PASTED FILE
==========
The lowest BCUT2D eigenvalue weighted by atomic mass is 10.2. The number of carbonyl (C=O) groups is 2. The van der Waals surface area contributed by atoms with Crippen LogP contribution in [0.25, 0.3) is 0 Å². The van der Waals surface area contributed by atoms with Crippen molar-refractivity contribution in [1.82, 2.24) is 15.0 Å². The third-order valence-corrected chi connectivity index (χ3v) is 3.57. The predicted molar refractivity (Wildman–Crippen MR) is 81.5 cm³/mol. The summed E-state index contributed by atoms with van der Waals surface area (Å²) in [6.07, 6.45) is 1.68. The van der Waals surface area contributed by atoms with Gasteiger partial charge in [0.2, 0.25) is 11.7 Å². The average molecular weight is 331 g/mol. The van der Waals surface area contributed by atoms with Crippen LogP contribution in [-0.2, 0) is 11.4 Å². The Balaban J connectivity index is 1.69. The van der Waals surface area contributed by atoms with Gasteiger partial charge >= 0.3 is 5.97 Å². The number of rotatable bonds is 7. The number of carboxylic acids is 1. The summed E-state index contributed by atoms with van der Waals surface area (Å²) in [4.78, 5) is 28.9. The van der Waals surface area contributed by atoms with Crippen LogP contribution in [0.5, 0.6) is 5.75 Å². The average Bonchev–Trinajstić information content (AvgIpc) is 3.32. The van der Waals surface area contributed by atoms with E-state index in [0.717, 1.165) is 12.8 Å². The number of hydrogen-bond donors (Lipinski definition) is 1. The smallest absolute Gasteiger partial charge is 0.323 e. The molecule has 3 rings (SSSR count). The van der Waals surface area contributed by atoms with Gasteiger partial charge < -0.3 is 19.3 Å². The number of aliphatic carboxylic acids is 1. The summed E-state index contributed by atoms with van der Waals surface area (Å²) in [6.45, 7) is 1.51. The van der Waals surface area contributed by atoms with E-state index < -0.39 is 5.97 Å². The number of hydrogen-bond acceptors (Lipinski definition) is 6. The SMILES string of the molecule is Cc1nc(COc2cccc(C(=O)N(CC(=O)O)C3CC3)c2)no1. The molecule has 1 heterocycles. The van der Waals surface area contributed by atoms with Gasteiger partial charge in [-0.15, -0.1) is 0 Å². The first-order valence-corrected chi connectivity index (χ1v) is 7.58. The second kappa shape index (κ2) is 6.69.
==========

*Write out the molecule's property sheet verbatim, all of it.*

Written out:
The lowest BCUT2D eigenvalue weighted by atomic mass is 10.2. The number of carbonyl (C=O) groups is 2. The van der Waals surface area contributed by atoms with Crippen LogP contribution in [0.25, 0.3) is 0 Å². The van der Waals surface area contributed by atoms with Crippen molar-refractivity contribution in [1.82, 2.24) is 15.0 Å². The third-order valence-corrected chi connectivity index (χ3v) is 3.57. The predicted molar refractivity (Wildman–Crippen MR) is 81.5 cm³/mol. The summed E-state index contributed by atoms with van der Waals surface area (Å²) in [6.07, 6.45) is 1.68. The van der Waals surface area contributed by atoms with Gasteiger partial charge in [0.2, 0.25) is 11.7 Å². The average molecular weight is 331 g/mol. The van der Waals surface area contributed by atoms with Crippen LogP contribution in [-0.2, 0) is 11.4 Å². The Balaban J connectivity index is 1.69. The van der Waals surface area contributed by atoms with Gasteiger partial charge >= 0.3 is 5.97 Å². The number of rotatable bonds is 7. The number of carboxylic acids is 1. The summed E-state index contributed by atoms with van der Waals surface area (Å²) in [4.78, 5) is 28.9. The van der Waals surface area contributed by atoms with Crippen LogP contribution in [0.5, 0.6) is 5.75 Å². The average Bonchev–Trinajstić information content (AvgIpc) is 3.32. The van der Waals surface area contributed by atoms with E-state index in [0.717, 1.165) is 12.8 Å². The number of hydrogen-bond donors (Lipinski definition) is 1. The smallest absolute Gasteiger partial charge is 0.323 e. The molecule has 3 rings (SSSR count). The van der Waals surface area contributed by atoms with Gasteiger partial charge < -0.3 is 19.3 Å². The number of aliphatic carboxylic acids is 1. The summed E-state index contributed by atoms with van der Waals surface area (Å²) in [6.45, 7) is 1.51. The van der Waals surface area contributed by atoms with E-state index < -0.39 is 5.97 Å². The number of hydrogen-bond acceptors (Lipinski definition) is 6. The SMILES string of the molecule is Cc1nc(COc2cccc(C(=O)N(CC(=O)O)C3CC3)c2)no1. The molecule has 1 heterocycles. The van der Waals surface area contributed by atoms with Gasteiger partial charge in [-0.15, -0.1) is 0 Å². The first-order valence-corrected chi connectivity index (χ1v) is 7.58. The second kappa shape index (κ2) is 6.69.